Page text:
export default function Button() {
  const [btnLabel, setBtnLabel] = useState("I am a button, Click me!");

  return (
    <button onClick={() => setBtnLabel("Clicked!")}>

Relative to ES6 React, here's some things to note about this code:

  • The argument passed to useState hook function is simply the initial state. Just as you would define it in the constructor of a class Component.

  • Two piece of data is obtained from the useState hook (via array Destructuring)

  • The first is the actual state data and the second is the state updater function (synonymous to setState())

N/B: To learn about Array Destructuring and other ES6 Syntax, I'll highly recommend HTML To React by Sleepless Yogi . You even get to learn React too!

  • In the view, an event (click, in our case) would trigger setBtnLabel hook to run and the argument passed will become the new state.

So in a nutshell, hooks allow you create stateful React Components without using an ES6 Class.


Unlike React js, Classes are not used to create Components in Vue.

Each Vue component (which ends with a .vue extension) typically has three osections in it.

The first section is the template area which is for the template or view of that component. As expected, you define what elements you want this Component to render in the DOM.

The second section is the script section which holds the scripting and logic for that component. This includes any method you want to call from the view.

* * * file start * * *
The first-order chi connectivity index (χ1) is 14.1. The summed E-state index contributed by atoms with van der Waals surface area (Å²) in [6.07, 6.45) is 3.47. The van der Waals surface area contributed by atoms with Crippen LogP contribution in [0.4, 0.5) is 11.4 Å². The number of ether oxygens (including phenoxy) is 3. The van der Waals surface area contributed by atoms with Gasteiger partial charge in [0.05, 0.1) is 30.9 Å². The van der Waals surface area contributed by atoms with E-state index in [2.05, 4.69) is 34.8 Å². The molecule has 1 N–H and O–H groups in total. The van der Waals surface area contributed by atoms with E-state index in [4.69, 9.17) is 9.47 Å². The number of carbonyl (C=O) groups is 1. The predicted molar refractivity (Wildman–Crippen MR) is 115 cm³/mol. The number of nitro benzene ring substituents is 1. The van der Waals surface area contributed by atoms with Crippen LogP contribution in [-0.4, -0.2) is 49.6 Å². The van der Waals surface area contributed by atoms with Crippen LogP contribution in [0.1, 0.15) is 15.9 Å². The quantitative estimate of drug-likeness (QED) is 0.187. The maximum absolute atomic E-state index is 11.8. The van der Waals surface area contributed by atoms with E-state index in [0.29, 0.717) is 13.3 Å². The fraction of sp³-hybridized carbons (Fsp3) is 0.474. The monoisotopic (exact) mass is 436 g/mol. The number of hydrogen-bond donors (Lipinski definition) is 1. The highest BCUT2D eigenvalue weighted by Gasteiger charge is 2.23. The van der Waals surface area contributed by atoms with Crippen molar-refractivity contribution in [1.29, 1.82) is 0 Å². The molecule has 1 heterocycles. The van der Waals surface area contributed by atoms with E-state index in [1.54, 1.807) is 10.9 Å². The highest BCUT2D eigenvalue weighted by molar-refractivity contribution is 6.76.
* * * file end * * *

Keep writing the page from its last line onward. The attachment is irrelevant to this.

The third section is the style section which holds the styling and layout design (CSS, duh) of that Component.

Like React, you can use an external state manager like Vuex or define and manage the state locally in the Component.

The Async keyword is used in defining any method which will run asynchronously for example fetching data from an API.

  • Again, like in React, properties passed from the context of a parent is called props while local properties is called state.

  • The state of a Component is returned in the data method of that component, defined in the script section.

If you want to pass dynamic data to a Vue component, or attach some logic before some data renders, or maybe loop through data, you use a Vue directive. Examples are v-of, v-for, v-bind. There are many other directives for different tasks.

Here is a typical code for defining a button component with Vue:


  export default {
    data () {
      return {
        btnLabel: "I am a button, Click me!"
    name: 'Button.vue'
    props: [props, will, go here, if, any]

<style scoped>


Have you noticed the similarlity between the Vue button component and the React button component.

That's why I love these two so much 😍

N/B: Having strong knowledge of JavaScript (especially ES6) is great. Check out HTML To React

React and Vue are immensely popular and they show no signs of slowing down.

If you are an aspiring web developer looking for something to learn, you should really consider those two.

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Thank you and see you soon.